I’ve spend this Christmas, in Nuremberg. For the first time, last year, I’ve managed to see three Christmas Markets from three different cities, in two extremely different countries, just before Christmas: Timisoara, Sibiu and Nuremberg.
I was slightly disappointed by the Christmas Market from Timisoara: a few artisanal producers selling cured meats and baked goods (most of them not originating from the Banat area), textile and wood artisans, selling their merchandise in poorly decorated wooden huts, disposed linearly in Timisoara’s epicenter, Victory Square. Even though Timisoara has a monumental architectural ambiance, the Christmas decorations did not emphasized it’s grandeur. I visited this Christmas Market just after it’s installation and the atmosphere was pretty grimey. Maybe during nighttime, the lights created more charm, but during the day it was not a very cheerful scene, as you can see from the photos.
The Christmas Market from Sibiu had much more spectacular vibes than Timisoara: better lighting system, a much more captivating ambiance, but, the kitsch factor was also present. I’ve tried a few pastry delicacies sold at the Market, but I was totally disappointed by the poor quality of the products: it seems I’ve bought placebo “delicacies” instead of the genuine products the vendors were claiming to sell. Anyway, one culinary specialty stood among the others: a deep fried spiral potato, artificially spiced!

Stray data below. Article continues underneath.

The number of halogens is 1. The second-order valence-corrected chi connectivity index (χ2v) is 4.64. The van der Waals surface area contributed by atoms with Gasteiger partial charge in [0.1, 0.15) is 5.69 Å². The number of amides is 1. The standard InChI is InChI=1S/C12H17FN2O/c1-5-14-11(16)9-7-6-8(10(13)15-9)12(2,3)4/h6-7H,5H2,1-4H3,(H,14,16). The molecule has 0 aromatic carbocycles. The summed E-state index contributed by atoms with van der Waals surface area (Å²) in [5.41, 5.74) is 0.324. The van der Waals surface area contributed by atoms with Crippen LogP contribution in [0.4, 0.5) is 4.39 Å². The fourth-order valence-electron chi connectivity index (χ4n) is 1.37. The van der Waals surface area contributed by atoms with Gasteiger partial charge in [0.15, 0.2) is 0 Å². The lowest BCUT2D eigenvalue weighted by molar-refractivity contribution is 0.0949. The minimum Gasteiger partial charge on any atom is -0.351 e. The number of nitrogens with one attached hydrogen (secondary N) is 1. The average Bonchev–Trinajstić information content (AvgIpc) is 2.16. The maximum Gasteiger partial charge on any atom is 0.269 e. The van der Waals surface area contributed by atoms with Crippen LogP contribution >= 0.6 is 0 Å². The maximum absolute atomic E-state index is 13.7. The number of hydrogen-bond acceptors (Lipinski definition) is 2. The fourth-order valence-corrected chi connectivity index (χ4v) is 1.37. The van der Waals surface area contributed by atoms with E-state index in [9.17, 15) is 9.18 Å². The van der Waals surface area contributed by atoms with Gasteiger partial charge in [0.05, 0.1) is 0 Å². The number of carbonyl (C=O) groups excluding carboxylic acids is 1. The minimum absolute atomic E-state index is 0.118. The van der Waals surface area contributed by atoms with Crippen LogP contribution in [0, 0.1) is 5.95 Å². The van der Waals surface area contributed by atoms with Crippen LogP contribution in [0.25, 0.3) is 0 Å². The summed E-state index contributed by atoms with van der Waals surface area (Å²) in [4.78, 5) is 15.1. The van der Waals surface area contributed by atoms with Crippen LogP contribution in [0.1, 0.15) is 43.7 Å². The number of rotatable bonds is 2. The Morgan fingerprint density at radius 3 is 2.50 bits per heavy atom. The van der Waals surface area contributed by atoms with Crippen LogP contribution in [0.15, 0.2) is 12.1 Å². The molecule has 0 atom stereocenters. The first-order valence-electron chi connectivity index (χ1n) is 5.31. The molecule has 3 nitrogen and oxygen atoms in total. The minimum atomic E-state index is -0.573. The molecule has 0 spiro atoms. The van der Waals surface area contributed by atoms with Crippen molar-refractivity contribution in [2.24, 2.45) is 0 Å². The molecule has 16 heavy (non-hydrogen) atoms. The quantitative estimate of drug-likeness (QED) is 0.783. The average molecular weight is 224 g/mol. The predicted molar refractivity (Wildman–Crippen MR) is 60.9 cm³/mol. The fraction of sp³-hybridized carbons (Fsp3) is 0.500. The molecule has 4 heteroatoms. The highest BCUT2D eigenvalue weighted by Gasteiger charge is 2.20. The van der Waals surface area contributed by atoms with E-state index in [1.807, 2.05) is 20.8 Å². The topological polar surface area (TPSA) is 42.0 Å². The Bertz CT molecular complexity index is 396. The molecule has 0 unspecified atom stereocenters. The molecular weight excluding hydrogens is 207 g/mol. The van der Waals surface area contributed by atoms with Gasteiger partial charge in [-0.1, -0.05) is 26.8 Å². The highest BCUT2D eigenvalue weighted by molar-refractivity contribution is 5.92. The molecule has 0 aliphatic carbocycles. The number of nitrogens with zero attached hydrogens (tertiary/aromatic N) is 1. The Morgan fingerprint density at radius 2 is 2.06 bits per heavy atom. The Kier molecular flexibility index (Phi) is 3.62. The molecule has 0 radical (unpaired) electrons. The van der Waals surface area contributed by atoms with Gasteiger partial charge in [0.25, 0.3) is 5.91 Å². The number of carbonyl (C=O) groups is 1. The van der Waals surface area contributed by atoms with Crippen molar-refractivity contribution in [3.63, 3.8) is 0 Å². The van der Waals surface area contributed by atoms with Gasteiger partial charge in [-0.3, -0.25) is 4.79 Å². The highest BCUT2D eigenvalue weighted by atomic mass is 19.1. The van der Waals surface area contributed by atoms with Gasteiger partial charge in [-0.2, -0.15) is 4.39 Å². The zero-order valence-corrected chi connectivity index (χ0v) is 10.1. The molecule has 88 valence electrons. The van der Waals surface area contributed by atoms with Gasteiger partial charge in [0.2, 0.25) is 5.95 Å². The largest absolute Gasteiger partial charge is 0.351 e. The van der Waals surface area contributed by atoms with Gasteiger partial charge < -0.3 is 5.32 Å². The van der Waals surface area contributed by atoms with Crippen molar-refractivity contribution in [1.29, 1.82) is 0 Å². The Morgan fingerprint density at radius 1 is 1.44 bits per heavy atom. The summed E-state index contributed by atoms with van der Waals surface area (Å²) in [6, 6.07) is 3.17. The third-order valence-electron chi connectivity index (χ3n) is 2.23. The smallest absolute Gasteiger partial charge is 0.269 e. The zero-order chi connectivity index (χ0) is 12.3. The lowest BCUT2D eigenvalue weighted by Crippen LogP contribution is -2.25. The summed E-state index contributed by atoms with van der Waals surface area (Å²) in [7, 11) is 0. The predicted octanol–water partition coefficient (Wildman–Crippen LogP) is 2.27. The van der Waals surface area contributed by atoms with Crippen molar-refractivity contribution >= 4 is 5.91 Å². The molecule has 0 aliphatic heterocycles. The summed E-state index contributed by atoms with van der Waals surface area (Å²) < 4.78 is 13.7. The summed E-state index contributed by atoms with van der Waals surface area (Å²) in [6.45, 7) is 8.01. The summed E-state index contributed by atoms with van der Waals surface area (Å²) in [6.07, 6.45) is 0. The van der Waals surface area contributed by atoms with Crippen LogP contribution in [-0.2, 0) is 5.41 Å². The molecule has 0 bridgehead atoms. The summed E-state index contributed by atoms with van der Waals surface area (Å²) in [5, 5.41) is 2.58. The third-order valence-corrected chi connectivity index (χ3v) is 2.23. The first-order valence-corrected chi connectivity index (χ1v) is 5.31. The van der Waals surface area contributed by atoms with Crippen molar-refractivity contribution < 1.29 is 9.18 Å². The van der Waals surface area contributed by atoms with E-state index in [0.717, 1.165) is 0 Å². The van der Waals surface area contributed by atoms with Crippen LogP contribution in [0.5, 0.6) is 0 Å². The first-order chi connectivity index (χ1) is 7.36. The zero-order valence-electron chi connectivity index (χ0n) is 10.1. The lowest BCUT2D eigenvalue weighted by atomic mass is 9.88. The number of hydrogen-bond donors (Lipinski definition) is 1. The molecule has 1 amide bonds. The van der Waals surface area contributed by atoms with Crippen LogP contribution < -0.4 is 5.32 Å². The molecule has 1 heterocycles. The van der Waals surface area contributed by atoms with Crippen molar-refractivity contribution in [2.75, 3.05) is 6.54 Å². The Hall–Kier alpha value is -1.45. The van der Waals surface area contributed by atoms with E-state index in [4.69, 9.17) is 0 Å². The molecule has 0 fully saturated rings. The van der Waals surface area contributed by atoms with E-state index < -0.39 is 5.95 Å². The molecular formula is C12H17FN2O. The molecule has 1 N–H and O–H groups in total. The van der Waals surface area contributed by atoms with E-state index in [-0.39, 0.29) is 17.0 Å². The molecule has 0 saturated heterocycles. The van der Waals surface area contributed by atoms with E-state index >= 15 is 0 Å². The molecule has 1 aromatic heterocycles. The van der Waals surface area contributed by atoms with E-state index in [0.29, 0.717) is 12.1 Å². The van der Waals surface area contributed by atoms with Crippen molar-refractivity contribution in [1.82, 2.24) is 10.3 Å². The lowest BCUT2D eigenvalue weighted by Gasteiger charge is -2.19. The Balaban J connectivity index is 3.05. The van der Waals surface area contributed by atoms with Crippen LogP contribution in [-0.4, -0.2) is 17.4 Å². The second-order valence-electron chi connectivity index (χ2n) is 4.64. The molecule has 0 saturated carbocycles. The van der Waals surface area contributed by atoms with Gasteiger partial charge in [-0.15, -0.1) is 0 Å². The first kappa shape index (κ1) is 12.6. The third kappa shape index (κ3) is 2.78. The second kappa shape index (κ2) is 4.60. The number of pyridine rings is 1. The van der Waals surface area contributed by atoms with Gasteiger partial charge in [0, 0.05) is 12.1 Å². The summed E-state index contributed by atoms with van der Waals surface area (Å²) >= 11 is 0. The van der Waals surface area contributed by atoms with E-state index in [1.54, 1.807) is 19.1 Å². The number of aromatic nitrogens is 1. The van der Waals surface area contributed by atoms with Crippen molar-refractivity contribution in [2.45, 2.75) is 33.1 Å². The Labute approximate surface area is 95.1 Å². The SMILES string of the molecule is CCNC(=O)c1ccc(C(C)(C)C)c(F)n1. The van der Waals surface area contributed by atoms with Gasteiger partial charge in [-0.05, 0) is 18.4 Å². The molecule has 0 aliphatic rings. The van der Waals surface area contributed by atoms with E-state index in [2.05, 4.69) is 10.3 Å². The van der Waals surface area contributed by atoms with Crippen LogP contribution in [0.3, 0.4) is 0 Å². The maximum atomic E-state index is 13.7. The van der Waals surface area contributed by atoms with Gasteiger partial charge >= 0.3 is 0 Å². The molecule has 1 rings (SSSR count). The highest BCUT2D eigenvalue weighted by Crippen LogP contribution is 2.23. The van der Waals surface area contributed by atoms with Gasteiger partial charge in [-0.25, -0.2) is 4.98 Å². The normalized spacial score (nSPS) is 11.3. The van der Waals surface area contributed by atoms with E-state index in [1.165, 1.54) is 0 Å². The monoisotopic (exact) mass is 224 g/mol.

Let’s get to Nuremberg, my adoptive city for the last 5 years.
I guess Nuremberg got to be the one of the most festive city from Germany, when it comes to Christmas. Nuremberg is the gingerbread capital of the world and from what I know, the world capital of wooden toys and on top of that, this city has one of the most visited Christmas Fairs in the world, almost 2000000 million visitors every year. An entire economy dedicated to Christmas, exists for centuries and thrives in this city: gingerbread, Christmas Tree ornaments, various artisanal products, wooden toys and a lot of other culinary (Glühwein and Nuremberg sausages) or visual delights. Old brands with a strong cultural background, mostly family-owned, managed to perpetuate their products through the centuries and nowadays they’ve become pillars of a healthy local economy. Brand names like Wicklein (since 1615), Faber-Castell (since 1761) are among the world’s oldest brands, but there are a lot of other small artisanal producers from the Nuremberg area, which have an immense contribution to the local economy. Of course all over the world, Christmas it’s contaminated by obnoxious consumerism and aggressive kitsch, but in Germany you can find by visiting the local Christmas markets, authenticity, quality products and also inspiration.
Just open your eyes and enjoy the show.